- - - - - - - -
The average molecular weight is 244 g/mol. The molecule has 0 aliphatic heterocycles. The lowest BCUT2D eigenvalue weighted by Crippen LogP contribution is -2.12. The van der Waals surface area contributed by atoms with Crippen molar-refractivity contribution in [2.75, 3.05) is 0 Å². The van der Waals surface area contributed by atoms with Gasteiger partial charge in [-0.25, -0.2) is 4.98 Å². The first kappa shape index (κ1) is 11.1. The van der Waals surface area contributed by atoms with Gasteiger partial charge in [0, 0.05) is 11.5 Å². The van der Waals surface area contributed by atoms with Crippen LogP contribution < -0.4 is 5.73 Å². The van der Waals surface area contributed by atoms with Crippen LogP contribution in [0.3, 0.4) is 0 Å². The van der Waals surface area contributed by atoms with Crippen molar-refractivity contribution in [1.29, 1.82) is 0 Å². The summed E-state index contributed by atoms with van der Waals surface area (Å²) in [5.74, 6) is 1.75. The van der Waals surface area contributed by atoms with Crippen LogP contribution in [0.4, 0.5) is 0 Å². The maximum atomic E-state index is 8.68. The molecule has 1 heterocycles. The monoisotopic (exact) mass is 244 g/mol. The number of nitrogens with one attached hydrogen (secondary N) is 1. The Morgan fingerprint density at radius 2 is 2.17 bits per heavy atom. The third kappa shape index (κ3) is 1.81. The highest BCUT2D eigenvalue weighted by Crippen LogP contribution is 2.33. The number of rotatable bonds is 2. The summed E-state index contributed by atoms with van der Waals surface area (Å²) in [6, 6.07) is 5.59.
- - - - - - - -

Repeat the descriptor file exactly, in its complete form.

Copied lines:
The average molecular weight is 244 g/mol. The molecule has 0 aliphatic heterocycles. The lowest BCUT2D eigenvalue weighted by Crippen LogP contribution is -2.12. The van der Waals surface area contributed by atoms with Crippen molar-refractivity contribution in [2.75, 3.05) is 0 Å². The van der Waals surface area contributed by atoms with Gasteiger partial charge in [-0.25, -0.2) is 4.98 Å². The first kappa shape index (κ1) is 11.1. The van der Waals surface area contributed by atoms with Gasteiger partial charge in [0, 0.05) is 11.5 Å². The van der Waals surface area contributed by atoms with Crippen LogP contribution < -0.4 is 5.73 Å². The van der Waals surface area contributed by atoms with Crippen LogP contribution in [0.3, 0.4) is 0 Å². The van der Waals surface area contributed by atoms with Crippen molar-refractivity contribution in [1.29, 1.82) is 0 Å². The summed E-state index contributed by atoms with van der Waals surface area (Å²) in [5.74, 6) is 1.75. The van der Waals surface area contributed by atoms with Crippen LogP contribution in [0.4, 0.5) is 0 Å². The maximum atomic E-state index is 8.68. The molecule has 1 heterocycles. The monoisotopic (exact) mass is 244 g/mol. The number of nitrogens with one attached hydrogen (secondary N) is 1. The Morgan fingerprint density at radius 2 is 2.17 bits per heavy atom. The third kappa shape index (κ3) is 1.81. The highest BCUT2D eigenvalue weighted by Crippen LogP contribution is 2.33. The number of rotatable bonds is 2. The summed E-state index contributed by atoms with van der Waals surface area (Å²) in [6, 6.07) is 5.59.